The city of Haverhill and Alternative Therapies Group will negotiate conditions of a host city agreement to allow the company to operate a medical marijuana dispensary in Haverhill.
A majority of councilors supported the mayor in signing a letter of non-opposition for ATG, but not before the council became sidetracked by an extended discussion about protecting the city’s ability to regulate the sale of recreational marijuana in the future.
Councilors Joseph J. Bevilacqua and Colin F. LePage argued that the letter specify that ATG could sell only medical marijuana, and sought the addition of the words, “not recreational.”
Fiorentini warned that any changes to the state’s template for the letter would render it useless.
Councilor William J. Macek told his colleagues they were jumping the gun.
“People get reefer madness just thinking about what’s coming down the pike,” Macek said.
Currently, the state’s Cannabis Control Commission is considering regulations for the sale of recreational marijuana. Bevilacqua said he wanted to ensure that the state could not dictate to the city how it would handle the sale of recreational marijuana when the time comes.
LePage said the council’s Administration and Finance Subcommittee will ask the full council to enact a moratorium on the sale of recreational marijuana until the state Cannabis Control Commission creates regulations, followed by a six-month period during which the council would study the state guidelines and come up with its own plan.
Councilor Michael S. McGonagle urged his colleagues to consider only the question in front of them, which was whether to approve an order supporting the mayor’s decision to sign the non-opposition letter.
Ultimately, the council, with the exception of LePage and Bevilacqua, approved the order with praise for the company and its executive director, Christopher Edwards.
“I think we have done our vetting and due diligence. We have the most experienced company in the state and we are fortunate to have that,” Macek said. “We should welcome them here as an asset to our community and for our people who are looking for relief of pain and other ailments.”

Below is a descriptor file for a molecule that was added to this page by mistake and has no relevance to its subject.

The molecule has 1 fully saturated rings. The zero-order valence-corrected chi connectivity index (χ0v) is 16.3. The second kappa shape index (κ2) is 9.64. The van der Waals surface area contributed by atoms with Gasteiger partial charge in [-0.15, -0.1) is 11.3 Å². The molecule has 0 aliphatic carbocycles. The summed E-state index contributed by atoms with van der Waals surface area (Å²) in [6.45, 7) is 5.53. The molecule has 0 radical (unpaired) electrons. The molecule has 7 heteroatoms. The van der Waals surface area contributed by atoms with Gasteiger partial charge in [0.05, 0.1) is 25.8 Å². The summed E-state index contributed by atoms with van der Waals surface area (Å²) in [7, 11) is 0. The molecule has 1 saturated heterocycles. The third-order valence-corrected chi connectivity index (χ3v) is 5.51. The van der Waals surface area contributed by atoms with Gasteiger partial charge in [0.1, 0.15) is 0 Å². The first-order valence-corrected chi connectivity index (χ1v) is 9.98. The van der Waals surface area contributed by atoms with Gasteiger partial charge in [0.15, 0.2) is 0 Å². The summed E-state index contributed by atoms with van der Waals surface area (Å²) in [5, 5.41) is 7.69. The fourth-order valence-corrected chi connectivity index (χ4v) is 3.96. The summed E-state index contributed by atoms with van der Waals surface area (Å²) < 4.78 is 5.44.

ATG was the first company to receive a state license to operate a medical marijuana dispensary, which it located in Salem.
“We’ve been two and a half years in Salem without any incident whatsoever,” Edwards said. “Our team has a solid reputation.”
Edwards said the company is investing between $2.5 million and $3 million to buy and prepare a site in the Medical Marijuana Overlay District, off Broadway between Computer and Research drives, and build a 6,000-square-foot facility.
“We are committed to Haverhill. We believe this is an under-served section of Essex County,” Edwards said.
Haverhill can expect ATG to offer financial benefits in the host city agreement that includes 3 percent of gross revenues for a term of five years, the highest level allowed by state law. In addition, Edwards said, the company will give priority to local vendors and contractors and to local residents for jobs.
ATG will make an annual charitable contribution of $25,000 a year, and will waive its rights to on-site consumption of its products, Edwards said.
Fiorentini praised the financial benefits offered by ATG, but they aren’t the main reason he supports the company.
“The driving force for me is that there are people in Haverhill who need these products and right now they have to go somewhere else to get them,” Fiorentini said.
Dr. John Maddox, Haverhill’s school district physician, asked councilors to be vigilant and to regulate ATG as closely as possible.
“Haverhill is now the Number One city in Essex County in opioid deaths,” Maddox said. Teen use of marijuana and tobacco is on the rise, he said.
Maddox said he is concerned by the location of the ATG dispensary roughly a mile from Haverhill High School.